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Manual Training

Manual Training image
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An oíd friend of Dr. Holmes says: About 20 years ago, being in Boston one day, I called upon hirn and was ushered into his library unannounced. As the door opened I heard a singular scraping sound, and the doctor rose to meet me with a slightly embarrassed air. When the servant was gone, I said, "I am af raid I disturbed you. " He laughed. "Yes, you did, hut I was at work on ueitber a poem nor a lecture. ' ' He touched a spring, and out f rom under the library table rolled a little bench fitted out with a turning lathe and tools. "This is the way I rest myself," he said. ' ' But there are people in the world who would think that if a physician made 'jimoracks' he must be mad. So when I think any such fools are coming I touch this button, and away goes my workbench, and I am discovered in character, bending over my books. " Dr. Holmes was oue of the flrst of our physicians to see and point out the danger in the prolonged nervous strain to which brain workers in this country too often subject theruselves. He insisted upon the value of a hobby, some mental occupation differing froni the ordinary business or profession, on which the brain could at once work and rest. -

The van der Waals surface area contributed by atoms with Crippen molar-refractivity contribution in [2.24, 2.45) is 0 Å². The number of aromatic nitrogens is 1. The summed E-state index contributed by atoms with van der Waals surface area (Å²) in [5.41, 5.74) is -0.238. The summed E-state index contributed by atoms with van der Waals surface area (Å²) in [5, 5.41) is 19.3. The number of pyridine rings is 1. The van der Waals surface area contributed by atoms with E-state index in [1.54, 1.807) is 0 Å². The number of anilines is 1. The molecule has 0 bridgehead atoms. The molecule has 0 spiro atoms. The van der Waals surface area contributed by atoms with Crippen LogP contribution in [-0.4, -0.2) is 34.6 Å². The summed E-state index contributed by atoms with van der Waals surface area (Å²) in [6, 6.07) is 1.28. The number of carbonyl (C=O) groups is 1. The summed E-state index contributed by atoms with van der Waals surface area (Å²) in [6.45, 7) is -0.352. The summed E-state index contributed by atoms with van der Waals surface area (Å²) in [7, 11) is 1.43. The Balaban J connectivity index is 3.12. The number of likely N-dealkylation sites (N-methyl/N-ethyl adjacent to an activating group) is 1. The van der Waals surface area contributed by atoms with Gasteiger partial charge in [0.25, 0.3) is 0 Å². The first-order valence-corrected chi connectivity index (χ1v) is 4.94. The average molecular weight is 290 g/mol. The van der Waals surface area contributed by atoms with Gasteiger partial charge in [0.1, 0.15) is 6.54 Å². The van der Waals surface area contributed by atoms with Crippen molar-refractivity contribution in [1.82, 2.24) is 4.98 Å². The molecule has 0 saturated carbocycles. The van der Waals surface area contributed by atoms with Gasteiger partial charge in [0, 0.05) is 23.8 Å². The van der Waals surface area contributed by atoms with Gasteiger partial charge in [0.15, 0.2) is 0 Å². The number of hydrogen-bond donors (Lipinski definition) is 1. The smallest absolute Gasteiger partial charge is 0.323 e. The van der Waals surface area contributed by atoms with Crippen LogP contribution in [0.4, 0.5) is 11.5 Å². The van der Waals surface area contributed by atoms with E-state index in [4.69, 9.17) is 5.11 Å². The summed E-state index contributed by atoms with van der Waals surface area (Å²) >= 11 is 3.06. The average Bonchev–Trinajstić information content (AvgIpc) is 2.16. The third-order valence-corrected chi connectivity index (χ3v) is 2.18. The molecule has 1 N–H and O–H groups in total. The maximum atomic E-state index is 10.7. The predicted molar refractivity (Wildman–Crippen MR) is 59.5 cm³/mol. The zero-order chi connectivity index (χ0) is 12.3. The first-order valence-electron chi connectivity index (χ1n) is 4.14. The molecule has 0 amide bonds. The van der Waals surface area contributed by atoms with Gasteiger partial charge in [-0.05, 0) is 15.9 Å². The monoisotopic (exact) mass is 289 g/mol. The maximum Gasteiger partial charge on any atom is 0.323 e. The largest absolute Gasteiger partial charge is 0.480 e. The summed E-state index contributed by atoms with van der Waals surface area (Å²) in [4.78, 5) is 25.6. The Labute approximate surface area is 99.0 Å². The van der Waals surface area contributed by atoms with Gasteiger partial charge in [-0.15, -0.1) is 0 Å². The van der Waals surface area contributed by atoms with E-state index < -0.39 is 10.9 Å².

Ann Arbor Argus
Old News